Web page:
Soros slams drug war as $17bn flop

Clinton and Blair will tell the UN they are beating the narcotics trade. The facts don't bear them out, writes Phil Davison
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The Independent Online
IF TONY BLAIR tunes in to US TV before attending the United Nations "drug summit" starting tomorrow in New York, he might see and hear President Bill Clinton say the following: "Do you think the war on drugs is a complete failure? I do. We're wasting $17bn a year. Heck, we're causing more crime than we're stopping. We need a drug policy based on common sense."

"Clinton" makes the statement in an ad on CNN. At least, it is the president's face, and his mouth is moving. But in reality, the mouth is being moved to fit the words of an impersonator.

The trick ad was placed by the Lindesmith Centre, a non-governmental organisation critical of US anti-narcotics policy. Effectively, it was placed by the billionaire industrialist George Soros, who favours at least a certain degree of legalisation of narcotics, and funds the Washington- based group.

The main criticism that Mr Clinton and Mr Blair will face tomorrow, both in the UN General Assembly's special session and in the wings, is that the "war on drugs" of the past few years has been futile.

"There are indications that our prohibitionist policies have increased drug-related disease and death," Mr Soros wrote in the Washington Post. "I am not for legalising hard drugs ... but I firmly believe that the war on drugs is doing more harm to our society than drug abuse itself.

"I tried marijuana and enjoyed it, but it did not become a habit and I have not tasted it in many years," Mr Soros wrote. "I believe that a drug-free America is a Utopian dream. Some form of drug addiction or substance abuse is endemic in most societies."

"The war on drugs as it is currently waged feeds the very violence it is intended to stop," said Kurt Schmoke, the mayor of Baltimore, Maryland, who equates anti-narcotics policy with the prohibition of alcohol in the 1920s.

"Prohibition came to an end and so, too, did an era of prohibition-related violence," Mr Schmoke said. "It's time to realise that the war on drugs is a helpless failure, too."

While both Mr Clinton and Mr Blair have boasted of successes in tackling the narcotics trade, the facts paint a different picture. The amount of drugs flowing to the US and Europe has increased dramatically in recent years, despite crackdowns on major cartels in Mexico and Colombia.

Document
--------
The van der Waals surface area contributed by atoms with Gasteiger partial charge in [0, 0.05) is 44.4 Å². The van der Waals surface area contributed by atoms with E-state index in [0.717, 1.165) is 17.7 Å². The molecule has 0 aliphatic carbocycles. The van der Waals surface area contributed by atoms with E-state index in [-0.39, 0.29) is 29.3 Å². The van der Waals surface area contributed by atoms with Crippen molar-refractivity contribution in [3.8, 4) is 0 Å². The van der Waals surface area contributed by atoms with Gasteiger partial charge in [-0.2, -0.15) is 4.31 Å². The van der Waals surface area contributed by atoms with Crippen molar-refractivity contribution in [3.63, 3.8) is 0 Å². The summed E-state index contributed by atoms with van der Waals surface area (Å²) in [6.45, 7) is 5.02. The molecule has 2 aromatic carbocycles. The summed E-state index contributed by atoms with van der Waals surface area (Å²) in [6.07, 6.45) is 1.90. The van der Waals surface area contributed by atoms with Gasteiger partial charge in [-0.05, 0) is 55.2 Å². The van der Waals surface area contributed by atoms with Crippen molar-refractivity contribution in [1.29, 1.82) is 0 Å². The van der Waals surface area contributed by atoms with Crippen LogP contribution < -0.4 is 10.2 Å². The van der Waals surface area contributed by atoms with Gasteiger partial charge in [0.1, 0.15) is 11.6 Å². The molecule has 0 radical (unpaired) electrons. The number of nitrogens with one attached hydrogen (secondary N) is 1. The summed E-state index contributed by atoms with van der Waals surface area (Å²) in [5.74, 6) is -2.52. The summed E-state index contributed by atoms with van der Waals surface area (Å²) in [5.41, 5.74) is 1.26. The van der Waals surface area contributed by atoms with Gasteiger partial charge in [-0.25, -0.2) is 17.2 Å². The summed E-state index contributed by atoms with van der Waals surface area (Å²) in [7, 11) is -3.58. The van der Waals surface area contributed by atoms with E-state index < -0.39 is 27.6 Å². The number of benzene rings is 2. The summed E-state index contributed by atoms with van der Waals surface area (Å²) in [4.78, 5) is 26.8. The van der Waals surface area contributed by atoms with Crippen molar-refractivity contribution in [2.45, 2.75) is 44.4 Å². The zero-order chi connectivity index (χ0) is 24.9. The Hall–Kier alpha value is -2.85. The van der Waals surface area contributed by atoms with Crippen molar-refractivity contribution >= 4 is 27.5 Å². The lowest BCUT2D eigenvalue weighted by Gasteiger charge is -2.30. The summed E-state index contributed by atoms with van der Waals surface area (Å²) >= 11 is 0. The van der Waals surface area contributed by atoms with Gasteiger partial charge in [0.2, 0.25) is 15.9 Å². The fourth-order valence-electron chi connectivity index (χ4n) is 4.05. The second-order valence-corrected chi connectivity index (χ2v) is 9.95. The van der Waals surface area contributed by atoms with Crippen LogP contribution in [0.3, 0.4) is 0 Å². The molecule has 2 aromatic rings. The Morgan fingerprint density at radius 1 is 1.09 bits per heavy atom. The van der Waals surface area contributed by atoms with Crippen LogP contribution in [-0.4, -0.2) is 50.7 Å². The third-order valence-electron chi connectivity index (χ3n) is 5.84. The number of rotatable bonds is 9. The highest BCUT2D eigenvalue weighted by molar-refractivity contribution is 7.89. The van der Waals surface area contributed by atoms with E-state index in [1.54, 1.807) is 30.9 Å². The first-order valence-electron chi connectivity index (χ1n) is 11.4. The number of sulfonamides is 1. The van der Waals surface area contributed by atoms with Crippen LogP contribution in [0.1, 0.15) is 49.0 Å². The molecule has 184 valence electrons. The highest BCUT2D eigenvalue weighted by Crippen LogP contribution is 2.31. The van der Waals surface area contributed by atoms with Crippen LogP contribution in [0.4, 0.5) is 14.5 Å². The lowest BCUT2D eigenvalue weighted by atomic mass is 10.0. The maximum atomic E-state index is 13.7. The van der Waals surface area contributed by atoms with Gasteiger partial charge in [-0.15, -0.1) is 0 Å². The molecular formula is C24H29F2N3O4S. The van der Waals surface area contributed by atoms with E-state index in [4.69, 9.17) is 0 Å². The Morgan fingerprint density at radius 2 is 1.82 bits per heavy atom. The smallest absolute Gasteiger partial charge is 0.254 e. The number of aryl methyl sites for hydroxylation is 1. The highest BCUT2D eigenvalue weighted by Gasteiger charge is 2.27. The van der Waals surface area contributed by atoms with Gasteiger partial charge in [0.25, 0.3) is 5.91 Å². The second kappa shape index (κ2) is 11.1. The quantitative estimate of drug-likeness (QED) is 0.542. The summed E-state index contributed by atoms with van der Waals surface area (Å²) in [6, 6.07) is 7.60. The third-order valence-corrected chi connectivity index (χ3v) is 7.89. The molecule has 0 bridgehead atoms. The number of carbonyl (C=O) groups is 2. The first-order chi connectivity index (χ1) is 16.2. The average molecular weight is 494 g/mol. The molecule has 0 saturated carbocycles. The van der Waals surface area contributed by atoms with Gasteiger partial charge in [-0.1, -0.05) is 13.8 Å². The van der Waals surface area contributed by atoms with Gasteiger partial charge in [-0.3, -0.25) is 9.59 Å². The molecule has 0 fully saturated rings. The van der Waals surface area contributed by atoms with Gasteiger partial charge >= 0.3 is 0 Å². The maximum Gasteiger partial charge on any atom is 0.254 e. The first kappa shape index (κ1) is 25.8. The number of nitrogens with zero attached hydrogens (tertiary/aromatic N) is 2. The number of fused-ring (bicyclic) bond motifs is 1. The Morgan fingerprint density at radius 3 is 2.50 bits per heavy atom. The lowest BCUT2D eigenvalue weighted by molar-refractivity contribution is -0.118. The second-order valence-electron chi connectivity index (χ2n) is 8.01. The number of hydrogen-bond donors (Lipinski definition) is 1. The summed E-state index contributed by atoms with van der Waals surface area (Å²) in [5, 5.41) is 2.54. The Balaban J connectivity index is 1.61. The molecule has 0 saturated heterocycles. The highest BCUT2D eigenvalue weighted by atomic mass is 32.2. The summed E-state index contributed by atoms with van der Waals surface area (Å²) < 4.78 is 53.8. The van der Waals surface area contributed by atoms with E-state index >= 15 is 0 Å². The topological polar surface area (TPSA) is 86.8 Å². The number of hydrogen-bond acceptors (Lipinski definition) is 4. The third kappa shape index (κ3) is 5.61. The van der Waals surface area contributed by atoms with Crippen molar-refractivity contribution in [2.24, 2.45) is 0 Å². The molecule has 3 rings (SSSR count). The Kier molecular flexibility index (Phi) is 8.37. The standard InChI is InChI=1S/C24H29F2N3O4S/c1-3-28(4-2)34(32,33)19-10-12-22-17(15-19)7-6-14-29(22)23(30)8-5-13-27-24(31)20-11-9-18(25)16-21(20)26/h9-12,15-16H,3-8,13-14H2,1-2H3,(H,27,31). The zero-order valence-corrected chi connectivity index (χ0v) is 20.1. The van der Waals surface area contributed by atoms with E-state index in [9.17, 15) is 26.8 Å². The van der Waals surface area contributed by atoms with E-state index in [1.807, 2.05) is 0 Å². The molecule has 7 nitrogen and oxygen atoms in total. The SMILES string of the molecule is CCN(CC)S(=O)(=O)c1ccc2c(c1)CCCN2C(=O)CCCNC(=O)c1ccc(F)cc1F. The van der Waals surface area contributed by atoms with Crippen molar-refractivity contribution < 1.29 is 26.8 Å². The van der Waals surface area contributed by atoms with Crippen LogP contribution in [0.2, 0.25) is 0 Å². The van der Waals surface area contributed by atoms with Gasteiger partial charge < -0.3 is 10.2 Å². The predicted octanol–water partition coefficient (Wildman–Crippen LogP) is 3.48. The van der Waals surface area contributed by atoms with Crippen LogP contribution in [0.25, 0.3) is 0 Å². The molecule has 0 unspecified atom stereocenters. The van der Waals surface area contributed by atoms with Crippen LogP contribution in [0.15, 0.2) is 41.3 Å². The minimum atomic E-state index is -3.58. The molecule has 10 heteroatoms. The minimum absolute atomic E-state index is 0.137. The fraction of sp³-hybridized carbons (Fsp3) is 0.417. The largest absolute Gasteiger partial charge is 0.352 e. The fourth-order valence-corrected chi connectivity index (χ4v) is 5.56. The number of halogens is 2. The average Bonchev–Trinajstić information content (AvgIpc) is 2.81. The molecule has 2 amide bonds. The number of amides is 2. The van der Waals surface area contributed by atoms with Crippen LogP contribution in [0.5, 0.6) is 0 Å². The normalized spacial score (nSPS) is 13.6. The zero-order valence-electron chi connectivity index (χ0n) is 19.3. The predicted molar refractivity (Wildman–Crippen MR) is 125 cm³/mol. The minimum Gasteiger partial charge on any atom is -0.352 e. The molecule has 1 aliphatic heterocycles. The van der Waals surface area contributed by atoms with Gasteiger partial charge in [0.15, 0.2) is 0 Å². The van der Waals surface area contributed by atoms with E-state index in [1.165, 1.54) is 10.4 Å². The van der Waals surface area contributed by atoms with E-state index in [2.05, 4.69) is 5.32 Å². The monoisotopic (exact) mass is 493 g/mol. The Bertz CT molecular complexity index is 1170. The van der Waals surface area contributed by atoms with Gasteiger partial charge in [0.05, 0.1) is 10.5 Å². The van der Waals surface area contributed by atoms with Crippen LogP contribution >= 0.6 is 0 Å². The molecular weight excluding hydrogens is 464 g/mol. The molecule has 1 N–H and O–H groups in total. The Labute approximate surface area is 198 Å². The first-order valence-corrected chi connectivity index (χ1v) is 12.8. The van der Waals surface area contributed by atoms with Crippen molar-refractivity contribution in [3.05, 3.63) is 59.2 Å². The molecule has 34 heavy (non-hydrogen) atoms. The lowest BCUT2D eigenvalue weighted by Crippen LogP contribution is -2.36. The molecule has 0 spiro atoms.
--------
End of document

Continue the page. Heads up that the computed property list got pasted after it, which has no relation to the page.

Production of coca leaf, the source of cocaine, has soared in Peru, Bolivia and Colombia, despite eradication efforts. As a result, cocaine prices have dropped in America and Europe. More worryingly for anti-narcotics agents, production of opium - for the manufacture of heroin - is also rising in the western hemisphere.

Afghanistan and the "Golden Triangle" of South-east Asia used to be the main source, but more than half the heroin entering the US now comes from Colombia, from poppy fields protected by Marxist guerrilla groups. Mexico is the second biggest source, from fields often protected by Mexican military officers, according to the US Drug Enforcement Administration (DEA).

Heroin from Colombian and Mexican producers, now working in alliance, is reaching the streets of American cities with a purity as high as 90 per cent, according to DEA agents. That has created a new fashion for sniffing or smoking the drug.

Mexican agents last week arrested the two alleged leaders of the biggest cartel exporting methamphetamines, or speed, to the US and Europe, but agents warned that other dealers would take their place.

The more crackdowns there are in Mexico, the more drugs there are moving through the Caribbean islands. Customs officers in Fort Lauderdale, Florida, recently seized almost two tonnes of cocaine packed inside fake fuel tanks in a luxury yacht that docked from Bimini in the Bahamas. DEA agents in the Bahamas say more cocaine was seized in the first three months of this year than in the previous three years put together.

British officials who form part of Opbat (Operation Bahamas and Turks and Caicos), based in Nassau, say they have little hope of stopping drugs coming through the thousands of Caribbean islands from Colombia and heading for the US or Europe. Favourite transit points are Haiti, the Dominican Republic, Aruba and Puerto Rico.

Almost every day, Miami customs officers stop Colombians carrying cocaine. The drug runners are usually uneducated people who have been bribed or blackmailed with threats to their families by local drug lords.

As for Mr Soros, he sees reducing demand as well as supply as the key to the narcotics problem. "De-emphasising the criminal aspect of drug use should be accompanied by more, rather than less social opprobrium for the drug culture," he wrote. "Education and social disapproval of cigarette smoking have been much more successful than the war on drugs. America is a world leader in cutting down on cigarette smoking, and, simultaneously, one of the world's losers in dealing with drug abuse."

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